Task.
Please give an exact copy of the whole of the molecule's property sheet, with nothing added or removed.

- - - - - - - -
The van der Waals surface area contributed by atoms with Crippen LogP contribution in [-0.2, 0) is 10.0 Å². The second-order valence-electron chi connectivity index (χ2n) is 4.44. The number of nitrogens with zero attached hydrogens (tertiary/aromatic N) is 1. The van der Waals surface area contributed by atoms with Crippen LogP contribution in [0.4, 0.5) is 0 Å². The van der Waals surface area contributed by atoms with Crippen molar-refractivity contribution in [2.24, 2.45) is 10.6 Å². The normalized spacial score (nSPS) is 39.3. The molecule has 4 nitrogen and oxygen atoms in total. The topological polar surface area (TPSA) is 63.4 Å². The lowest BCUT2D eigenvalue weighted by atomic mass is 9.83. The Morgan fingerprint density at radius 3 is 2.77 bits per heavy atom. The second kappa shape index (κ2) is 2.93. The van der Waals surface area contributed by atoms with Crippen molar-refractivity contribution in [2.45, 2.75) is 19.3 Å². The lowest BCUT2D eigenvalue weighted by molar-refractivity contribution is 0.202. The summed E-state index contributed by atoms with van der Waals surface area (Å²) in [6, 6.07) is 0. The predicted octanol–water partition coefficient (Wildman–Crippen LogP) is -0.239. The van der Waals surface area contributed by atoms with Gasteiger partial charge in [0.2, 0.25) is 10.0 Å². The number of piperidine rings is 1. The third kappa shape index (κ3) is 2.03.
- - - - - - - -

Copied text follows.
The van der Waals surface area contributed by atoms with Crippen LogP contribution in [-0.2, 0) is 10.0 Å². The second-order valence-electron chi connectivity index (χ2n) is 4.44. The number of nitrogens with zero attached hydrogens (tertiary/aromatic N) is 1. The van der Waals surface area contributed by atoms with Crippen LogP contribution in [0.4, 0.5) is 0 Å². The van der Waals surface area contributed by atoms with Crippen molar-refractivity contribution in [2.24, 2.45) is 10.6 Å². The normalized spacial score (nSPS) is 39.3. The molecule has 4 nitrogen and oxygen atoms in total. The topological polar surface area (TPSA) is 63.4 Å². The lowest BCUT2D eigenvalue weighted by atomic mass is 9.83. The Morgan fingerprint density at radius 3 is 2.77 bits per heavy atom. The second kappa shape index (κ2) is 2.93. The van der Waals surface area contributed by atoms with Crippen molar-refractivity contribution in [2.45, 2.75) is 19.3 Å². The lowest BCUT2D eigenvalue weighted by molar-refractivity contribution is 0.202. The summed E-state index contributed by atoms with van der Waals surface area (Å²) in [6, 6.07) is 0. The predicted octanol–water partition coefficient (Wildman–Crippen LogP) is -0.239. The van der Waals surface area contributed by atoms with Gasteiger partial charge in [0.2, 0.25) is 10.0 Å². The number of piperidine rings is 1. The third kappa shape index (κ3) is 2.03.